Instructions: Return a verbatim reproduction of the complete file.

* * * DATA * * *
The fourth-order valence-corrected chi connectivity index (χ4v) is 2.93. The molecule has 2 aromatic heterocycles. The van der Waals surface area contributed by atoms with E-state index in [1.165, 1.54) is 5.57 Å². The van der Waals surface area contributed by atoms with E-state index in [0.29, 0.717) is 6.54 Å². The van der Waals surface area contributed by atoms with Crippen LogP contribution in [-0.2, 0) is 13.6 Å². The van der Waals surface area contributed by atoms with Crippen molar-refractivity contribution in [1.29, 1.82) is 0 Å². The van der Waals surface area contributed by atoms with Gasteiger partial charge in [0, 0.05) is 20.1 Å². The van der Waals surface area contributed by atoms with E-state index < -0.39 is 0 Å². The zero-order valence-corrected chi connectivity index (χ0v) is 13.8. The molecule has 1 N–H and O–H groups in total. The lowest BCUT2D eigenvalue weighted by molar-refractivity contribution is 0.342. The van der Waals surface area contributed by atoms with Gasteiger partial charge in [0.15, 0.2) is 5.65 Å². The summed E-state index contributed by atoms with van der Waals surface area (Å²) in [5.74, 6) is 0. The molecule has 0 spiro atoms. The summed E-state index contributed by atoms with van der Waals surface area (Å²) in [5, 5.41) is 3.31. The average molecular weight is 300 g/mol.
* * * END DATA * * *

The fourth-order valence-corrected chi connectivity index (χ4v) is 2.93. The molecule has 2 aromatic heterocycles. The van der Waals surface area contributed by atoms with E-state index in [1.165, 1.54) is 5.57 Å². The van der Waals surface area contributed by atoms with E-state index in [0.29, 0.717) is 6.54 Å². The van der Waals surface area contributed by atoms with Crippen LogP contribution in [-0.2, 0) is 13.6 Å². The van der Waals surface area contributed by atoms with Crippen molar-refractivity contribution in [1.29, 1.82) is 0 Å². The van der Waals surface area contributed by atoms with Gasteiger partial charge in [0, 0.05) is 20.1 Å². The van der Waals surface area contributed by atoms with E-state index < -0.39 is 0 Å². The zero-order valence-corrected chi connectivity index (χ0v) is 13.8. The molecule has 1 N–H and O–H groups in total. The lowest BCUT2D eigenvalue weighted by molar-refractivity contribution is 0.342. The van der Waals surface area contributed by atoms with Gasteiger partial charge in [0.15, 0.2) is 5.65 Å². The summed E-state index contributed by atoms with van der Waals surface area (Å²) in [5.74, 6) is 0. The molecule has 0 spiro atoms. The summed E-state index contributed by atoms with van der Waals surface area (Å²) in [5, 5.41) is 3.31. The average molecular weight is 300 g/mol.